New Delhi: In a vindication of its strategy to replace sitting MPs from seats that it had believed to be ‘vulnerable’ and would yield more space to allies, the Bharatiya Janata Party (BJP) has done overwhelmingly well in all such constituencies, winning over 90 per cent of them.
According to a detailed analysis by ThePrint, the NDA won 93 per cent of the seats where the BJP denied tickets to sitting MPs — either because the party was not convinced about their winnability or due to their age or because the seat had to be given to an ally.
In some cases, sitting MPs, who had quit the party in the last five years, had to be replaced by new faces. For instance, Dalit leader and first-time MP from Bahraich in Uttar Pradesh Savitribai Phule had quit the BJP in December last year, accusing the party of being anti-Dalit. She was replaced by Akshaibar Lal, who won by a convincing margin of 1.2 lakh votes.
The biggest example of the success of this strategy is Chhattisgarh where the BJP dropped all 10 sitting MPs after the drubbing in last year’s Assembly polls. Of these, the party managed to win as many as eight seats, thus successfully reversing the state poll rout by surging past the Congress and winning nine of the state’s 11 Lok Sabha seats.
The Prime Minister Narendra Modi-led BJP marched back to power Thursday, winning 303 of the 543 seats.
ThePrint had earlier reported the BJP had dropped 35 per cent of its first-time MPs, not deeming them fit to fight elections again.
The BJP’s strength in the Lok Sabha at the end of the five years was 268. Overall, the party denied tickets to 97 sitting MPs. Of these, it managed to win a very healthy 82 seats on its own. Further, in eight other seats, the BJP had to accommodate allies and thus, denied tickets to its own MPs in seats such as Gaya and Gopalganj in Bihar or Robertsganj in Uttar Pradesh — the NDA has won in all these seats.
Effectively, the BJP suffered setbacks only in around seven seats where it did not repeat its MPs. Among these were Narsapuram and Visakhapatnam in Andhra Pradesh as well as Korba and Bastar in Chhattisgarh.
Then, there were around seven MPs, who were not nominated from their current seats, but they fought the elections from separate constituencies. So, while Maneka Gandhi and her son Varun exchanged their seats in Uttar Pradesh — Pilibhit and Sultanpur — S.S. Ahluwalia was made to leave Darjeeling in West Bengal and fight from Burdwan-Durgapur seat. Similarly, Ram Shankar Katheria fought from Etawah in Uttar Pradesh instead of Agra, and Giriraj Singh fought from Begusarai in Bihar instead of Nawada, which went to ally Lok Janshakti Party (LJP). The BJP has won all these seats.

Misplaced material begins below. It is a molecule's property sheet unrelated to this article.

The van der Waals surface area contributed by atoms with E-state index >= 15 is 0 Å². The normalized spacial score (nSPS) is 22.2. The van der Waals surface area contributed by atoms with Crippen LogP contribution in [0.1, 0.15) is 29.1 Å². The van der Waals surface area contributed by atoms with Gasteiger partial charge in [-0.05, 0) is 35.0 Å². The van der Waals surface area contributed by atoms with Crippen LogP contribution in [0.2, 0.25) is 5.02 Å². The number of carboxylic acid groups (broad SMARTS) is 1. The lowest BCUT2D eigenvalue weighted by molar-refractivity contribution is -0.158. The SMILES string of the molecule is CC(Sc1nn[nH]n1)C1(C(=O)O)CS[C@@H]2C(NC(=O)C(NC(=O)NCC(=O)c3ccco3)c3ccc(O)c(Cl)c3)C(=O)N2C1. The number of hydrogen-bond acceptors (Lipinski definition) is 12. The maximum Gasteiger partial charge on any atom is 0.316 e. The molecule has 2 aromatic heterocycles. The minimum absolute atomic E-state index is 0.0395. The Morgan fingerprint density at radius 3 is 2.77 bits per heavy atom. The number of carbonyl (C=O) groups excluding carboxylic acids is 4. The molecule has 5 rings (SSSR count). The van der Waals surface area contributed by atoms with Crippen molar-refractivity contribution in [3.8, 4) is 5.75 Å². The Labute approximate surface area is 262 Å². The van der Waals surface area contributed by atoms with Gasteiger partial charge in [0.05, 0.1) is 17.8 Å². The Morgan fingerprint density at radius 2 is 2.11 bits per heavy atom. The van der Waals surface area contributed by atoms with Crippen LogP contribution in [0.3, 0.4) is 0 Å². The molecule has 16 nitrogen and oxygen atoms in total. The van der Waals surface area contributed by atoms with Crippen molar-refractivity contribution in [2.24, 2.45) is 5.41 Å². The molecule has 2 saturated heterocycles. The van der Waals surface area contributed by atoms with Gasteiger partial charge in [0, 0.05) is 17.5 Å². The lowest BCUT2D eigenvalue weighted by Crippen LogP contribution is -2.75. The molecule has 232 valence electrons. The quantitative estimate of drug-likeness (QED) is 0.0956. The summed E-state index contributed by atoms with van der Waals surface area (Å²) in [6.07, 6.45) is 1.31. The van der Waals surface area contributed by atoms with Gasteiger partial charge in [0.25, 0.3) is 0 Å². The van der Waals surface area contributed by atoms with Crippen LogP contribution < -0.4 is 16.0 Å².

The anti-incumbency factor
The BJP knew the 2019 fight was unlike the one in 2014 when it had no baggage of incumbency. Five years in power, however, meant an anti-incumbency sentiment had set in, particularly against some sitting legislators. The party knew merely Modi’s popularity and its shrill national security narrative might not be enough to salvage the situation in seats with weak MPs.
To avoid this, the party’s top brass decided to replace the vulnerable MPs with fresh faces — a strategy that clearly worked, helping the BJP to cross the 300 mark.
This game plan was particularly useful in states like Uttar Pradesh, where it had won 71 of the 80 seats in 2014, but was battling a strong Samajwadi Party-Bahujan Samaj Party alliance, and in Assam, where it wanted to better its 2014 tally and was worried about the backlash against the Citizenship (Amendment) Bill.
In Uttar Pradesh, the BJP either denied tickets to or changed the seats of nearly 30 of its sitting MPs and won most of the seats. In Assam, it dropped MPs in five of its seven seats, winning all.
Moreover, yielding space to allies — especially in Bihar — where the BJP adjusted with the JD(U) and LJP by contesting lesser seats than it had won in 2014 also proved to be a clever move. In Bihar, for instance, the NDA swept the polls, winning 39 of the 40 seats.
The age factor
The unwritten rule in the BJP of not allowing those above 75 years to contest also paid off. Veteran leaders like L.K. Advani, Murli Manohar Johi, Bhagat Singh Koshyari and Sumitra Mahajan did not enter the poll fray, but the party retained their seats.
Senior leaders Sushma Swaraj and Uma Bharti, both of whom served as cabinet ministers in the outgoing government, also chose to stay out, but BJP won in their constituencies — Vidisha in Madhya Pradesh and Jhansi in Uttar Pradesh, respectively.